Charlotte’s Web: More Than Just a Play

The cast of Charlotte’s Web finds a way to give back.

The big red barn with white ropes of spiderweb dominates the stage. Below, actors are getting into character, moving and making noises like animals. However this show is about more than just what’s happening on stage, but also helping others–those in Puerto Rico.

The City High Drama Department will be presenting their fall play “Charlotte’s Web” from November 3-5. This year the drama department has decided to adopt a mission and their goal is to raise money for Puerto Rico following the hurricane that wiped much of the island’s resources, homes and electricity. Stage Manager Lindy Rublaitus ‘19 reflects on what this goal has meant to her.

“We have a very well rounded cast here and by knowing what all is happening around the world we thought we should give back,” Lindy Rublaitus ’19 said. “I feel like I’m doing something way better than just a show. [Raising funds for Puerto Rico] is giving me a purpose and the actors a purpose and it’s making us do this for something so much more.”

The drama department is teaming up with the Hispanic Foundation, which is a relief organization that was created by Lin-Manuel Miranda’s father. Miranda is best known for his Broadway hit “Hamilton.” He has been supporting this relief effort by alerting others to the circumstances in Puerto Rico. The drama department plans to raise at least $1,000 through financial donations, as well as a portion of the proceeds.

As well as planning to raise money, the cast of Charlotte’s Web has been hard at work. They have been preparing since September and their rehearsals have been anything but ordinary. The cast was all part of a movement workshop directed by Paul Kalina, head of acting at the University of Iowa.

“We had a movement workshop where we did things that our animal character would do like walk around on all fours,” Thomas Brands ‘19, said. “It was kind of weird but it really helped us get into our animal characters.”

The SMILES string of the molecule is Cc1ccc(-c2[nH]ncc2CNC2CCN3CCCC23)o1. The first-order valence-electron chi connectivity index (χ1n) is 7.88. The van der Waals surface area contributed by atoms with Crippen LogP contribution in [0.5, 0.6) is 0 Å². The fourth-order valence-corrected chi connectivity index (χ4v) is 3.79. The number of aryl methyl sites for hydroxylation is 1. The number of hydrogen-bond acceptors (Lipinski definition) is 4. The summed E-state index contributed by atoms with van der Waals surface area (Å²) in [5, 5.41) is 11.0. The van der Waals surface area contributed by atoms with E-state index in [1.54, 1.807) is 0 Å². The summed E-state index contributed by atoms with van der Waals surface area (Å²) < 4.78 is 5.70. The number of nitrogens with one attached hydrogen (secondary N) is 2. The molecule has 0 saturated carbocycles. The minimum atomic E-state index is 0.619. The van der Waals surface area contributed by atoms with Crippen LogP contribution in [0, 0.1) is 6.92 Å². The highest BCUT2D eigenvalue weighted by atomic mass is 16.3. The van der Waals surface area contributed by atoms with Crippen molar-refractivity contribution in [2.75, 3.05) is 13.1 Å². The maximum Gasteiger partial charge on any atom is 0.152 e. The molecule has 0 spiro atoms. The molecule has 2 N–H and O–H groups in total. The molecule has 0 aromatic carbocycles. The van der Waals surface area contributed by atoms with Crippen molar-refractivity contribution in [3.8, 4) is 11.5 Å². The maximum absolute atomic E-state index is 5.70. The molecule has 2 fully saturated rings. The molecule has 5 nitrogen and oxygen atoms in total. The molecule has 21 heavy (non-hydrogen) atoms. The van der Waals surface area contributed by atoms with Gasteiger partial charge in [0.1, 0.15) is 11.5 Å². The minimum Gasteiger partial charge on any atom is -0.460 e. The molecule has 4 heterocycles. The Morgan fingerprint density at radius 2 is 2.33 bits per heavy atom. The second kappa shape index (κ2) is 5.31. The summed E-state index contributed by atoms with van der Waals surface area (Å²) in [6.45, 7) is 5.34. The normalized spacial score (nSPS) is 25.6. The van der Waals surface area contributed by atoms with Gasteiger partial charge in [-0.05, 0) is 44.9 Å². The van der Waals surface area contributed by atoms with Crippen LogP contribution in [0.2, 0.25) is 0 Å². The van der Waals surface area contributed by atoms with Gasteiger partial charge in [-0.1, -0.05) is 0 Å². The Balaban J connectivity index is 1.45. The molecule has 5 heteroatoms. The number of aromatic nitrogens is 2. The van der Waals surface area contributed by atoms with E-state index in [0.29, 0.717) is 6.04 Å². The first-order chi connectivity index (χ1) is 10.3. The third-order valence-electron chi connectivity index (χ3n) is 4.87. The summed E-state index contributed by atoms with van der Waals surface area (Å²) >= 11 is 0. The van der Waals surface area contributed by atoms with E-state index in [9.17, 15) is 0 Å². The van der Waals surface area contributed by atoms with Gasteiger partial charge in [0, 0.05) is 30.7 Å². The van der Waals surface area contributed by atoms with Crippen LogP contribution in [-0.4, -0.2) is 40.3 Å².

A lot of focus has gone into understanding each person’s part and how they can bring out that character, whether they are human or animal. The movement rehearsals sought to teach each person how to personify their character through the way carried themselves or how that character would think or feel.

Similarly another new aspect for many members of the cast is the use of the flying system: Flying by Floy. City High Drama hired the Las Vegas-based theatrical fly rigging company as another way to give each character more dimension and create a stunning visual.

“I’m afraid of heights,” Claire Green ‘19 said, “but I’d say I’m more excited than nervous.”

Through all of the hours spent in rehearsal and shared experiences the members of the cast have grown close.

“I’ve honestly enjoyed just how much of a family we are, the tech and the actors,” Green said. “Everyone has a good time and was casted so well. Everyone is so talented and fun to work with.”

The play has also welcomed many new faces to the theater department who bring their own ideas and creativity.

“This has been a great cast because it’s a diverse mix of ages. There are a lot of freshman and sophomores who are new to theater here and there are also some City High theater veterans and it’s cool to see everyone interact and get along really well,” Reese Hill ‘20 said.

As City High Drama continues to work hard in preparation, they hope to wow the audience as well as serve a good purpose through supporting Puerto Rico.

“I think [the audience will] be surprised. We get out and get into the audience for a portion of the show and it’s exciting. You never know what’s going to come from the ceiling or the sides of the stage, Troy Peters, Director, said.”